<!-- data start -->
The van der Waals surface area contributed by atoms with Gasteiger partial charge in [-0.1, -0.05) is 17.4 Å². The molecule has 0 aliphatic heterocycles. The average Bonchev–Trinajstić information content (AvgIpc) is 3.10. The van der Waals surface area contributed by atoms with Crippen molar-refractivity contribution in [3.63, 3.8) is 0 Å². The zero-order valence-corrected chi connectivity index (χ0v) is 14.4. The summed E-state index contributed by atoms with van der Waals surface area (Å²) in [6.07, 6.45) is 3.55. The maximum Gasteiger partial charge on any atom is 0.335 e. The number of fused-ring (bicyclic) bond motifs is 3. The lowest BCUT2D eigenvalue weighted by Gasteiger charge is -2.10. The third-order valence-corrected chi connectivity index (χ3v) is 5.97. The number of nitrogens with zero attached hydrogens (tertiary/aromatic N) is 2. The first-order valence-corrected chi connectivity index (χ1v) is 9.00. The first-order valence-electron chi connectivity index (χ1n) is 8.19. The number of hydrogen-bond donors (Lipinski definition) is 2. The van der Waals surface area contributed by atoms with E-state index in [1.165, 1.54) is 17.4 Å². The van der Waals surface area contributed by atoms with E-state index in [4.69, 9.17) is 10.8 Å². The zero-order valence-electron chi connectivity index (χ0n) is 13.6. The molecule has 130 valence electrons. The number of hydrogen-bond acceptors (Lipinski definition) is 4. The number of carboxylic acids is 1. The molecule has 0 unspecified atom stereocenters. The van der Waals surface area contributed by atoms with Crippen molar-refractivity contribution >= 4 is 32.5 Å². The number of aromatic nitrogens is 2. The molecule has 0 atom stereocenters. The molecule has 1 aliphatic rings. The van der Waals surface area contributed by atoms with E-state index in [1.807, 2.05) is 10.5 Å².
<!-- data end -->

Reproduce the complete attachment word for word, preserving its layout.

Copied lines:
The van der Waals surface area contributed by atoms with Gasteiger partial charge in [-0.1, -0.05) is 17.4 Å². The molecule has 0 aliphatic heterocycles. The average Bonchev–Trinajstić information content (AvgIpc) is 3.10. The van der Waals surface area contributed by atoms with Crippen molar-refractivity contribution in [3.63, 3.8) is 0 Å². The zero-order valence-corrected chi connectivity index (χ0v) is 14.4. The summed E-state index contributed by atoms with van der Waals surface area (Å²) in [6.07, 6.45) is 3.55. The maximum Gasteiger partial charge on any atom is 0.335 e. The number of fused-ring (bicyclic) bond motifs is 3. The lowest BCUT2D eigenvalue weighted by Gasteiger charge is -2.10. The third-order valence-corrected chi connectivity index (χ3v) is 5.97. The number of nitrogens with zero attached hydrogens (tertiary/aromatic N) is 2. The first-order valence-corrected chi connectivity index (χ1v) is 9.00. The first-order valence-electron chi connectivity index (χ1n) is 8.19. The number of hydrogen-bond donors (Lipinski definition) is 2. The van der Waals surface area contributed by atoms with E-state index in [1.165, 1.54) is 17.4 Å². The van der Waals surface area contributed by atoms with E-state index in [4.69, 9.17) is 10.8 Å². The zero-order valence-electron chi connectivity index (χ0n) is 13.6. The molecule has 130 valence electrons. The number of hydrogen-bond acceptors (Lipinski definition) is 4. The number of carboxylic acids is 1. The molecule has 0 unspecified atom stereocenters. The van der Waals surface area contributed by atoms with Crippen molar-refractivity contribution >= 4 is 32.5 Å². The number of aromatic nitrogens is 2. The molecule has 0 atom stereocenters. The molecule has 1 aliphatic rings. The van der Waals surface area contributed by atoms with E-state index in [1.807, 2.05) is 10.5 Å².